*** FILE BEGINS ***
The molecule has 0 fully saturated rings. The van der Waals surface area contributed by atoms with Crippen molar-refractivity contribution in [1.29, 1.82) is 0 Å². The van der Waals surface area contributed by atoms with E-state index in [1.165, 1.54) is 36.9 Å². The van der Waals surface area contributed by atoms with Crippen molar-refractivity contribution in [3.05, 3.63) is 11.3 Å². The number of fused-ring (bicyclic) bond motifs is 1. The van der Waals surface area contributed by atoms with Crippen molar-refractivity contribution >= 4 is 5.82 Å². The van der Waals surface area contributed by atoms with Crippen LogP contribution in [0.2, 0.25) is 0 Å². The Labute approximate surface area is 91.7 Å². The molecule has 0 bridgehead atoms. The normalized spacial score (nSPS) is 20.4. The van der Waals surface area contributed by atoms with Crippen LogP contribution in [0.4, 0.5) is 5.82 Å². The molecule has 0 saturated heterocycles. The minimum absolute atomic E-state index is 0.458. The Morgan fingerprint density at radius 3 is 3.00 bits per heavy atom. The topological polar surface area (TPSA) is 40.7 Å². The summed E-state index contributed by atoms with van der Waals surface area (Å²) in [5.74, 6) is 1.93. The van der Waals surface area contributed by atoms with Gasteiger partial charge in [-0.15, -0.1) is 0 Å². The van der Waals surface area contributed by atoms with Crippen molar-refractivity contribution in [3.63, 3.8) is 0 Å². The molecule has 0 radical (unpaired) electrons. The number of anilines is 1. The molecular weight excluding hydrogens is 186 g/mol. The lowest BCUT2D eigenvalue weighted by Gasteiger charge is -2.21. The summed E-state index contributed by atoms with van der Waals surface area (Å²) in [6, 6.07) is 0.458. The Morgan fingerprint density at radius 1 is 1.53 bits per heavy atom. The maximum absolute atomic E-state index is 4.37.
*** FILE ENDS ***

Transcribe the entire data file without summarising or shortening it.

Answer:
The molecule has 0 fully saturated rings. The van der Waals surface area contributed by atoms with Crippen molar-refractivity contribution in [1.29, 1.82) is 0 Å². The van der Waals surface area contributed by atoms with E-state index in [1.165, 1.54) is 36.9 Å². The van der Waals surface area contributed by atoms with Crippen molar-refractivity contribution in [3.05, 3.63) is 11.3 Å². The number of fused-ring (bicyclic) bond motifs is 1. The van der Waals surface area contributed by atoms with Crippen molar-refractivity contribution >= 4 is 5.82 Å². The van der Waals surface area contributed by atoms with Crippen LogP contribution in [0.2, 0.25) is 0 Å². The Labute approximate surface area is 91.7 Å². The molecule has 0 bridgehead atoms. The normalized spacial score (nSPS) is 20.4. The van der Waals surface area contributed by atoms with Crippen LogP contribution in [0.4, 0.5) is 5.82 Å². The molecule has 0 saturated heterocycles. The minimum absolute atomic E-state index is 0.458. The Morgan fingerprint density at radius 3 is 3.00 bits per heavy atom. The topological polar surface area (TPSA) is 40.7 Å². The summed E-state index contributed by atoms with van der Waals surface area (Å²) in [5.74, 6) is 1.93. The van der Waals surface area contributed by atoms with Gasteiger partial charge in [-0.15, -0.1) is 0 Å². The van der Waals surface area contributed by atoms with Crippen molar-refractivity contribution in [3.63, 3.8) is 0 Å². The molecule has 0 radical (unpaired) electrons. The number of anilines is 1. The molecular weight excluding hydrogens is 186 g/mol. The lowest BCUT2D eigenvalue weighted by Gasteiger charge is -2.21. The summed E-state index contributed by atoms with van der Waals surface area (Å²) in [6, 6.07) is 0.458. The Morgan fingerprint density at radius 1 is 1.53 bits per heavy atom. The maximum absolute atomic E-state index is 4.37.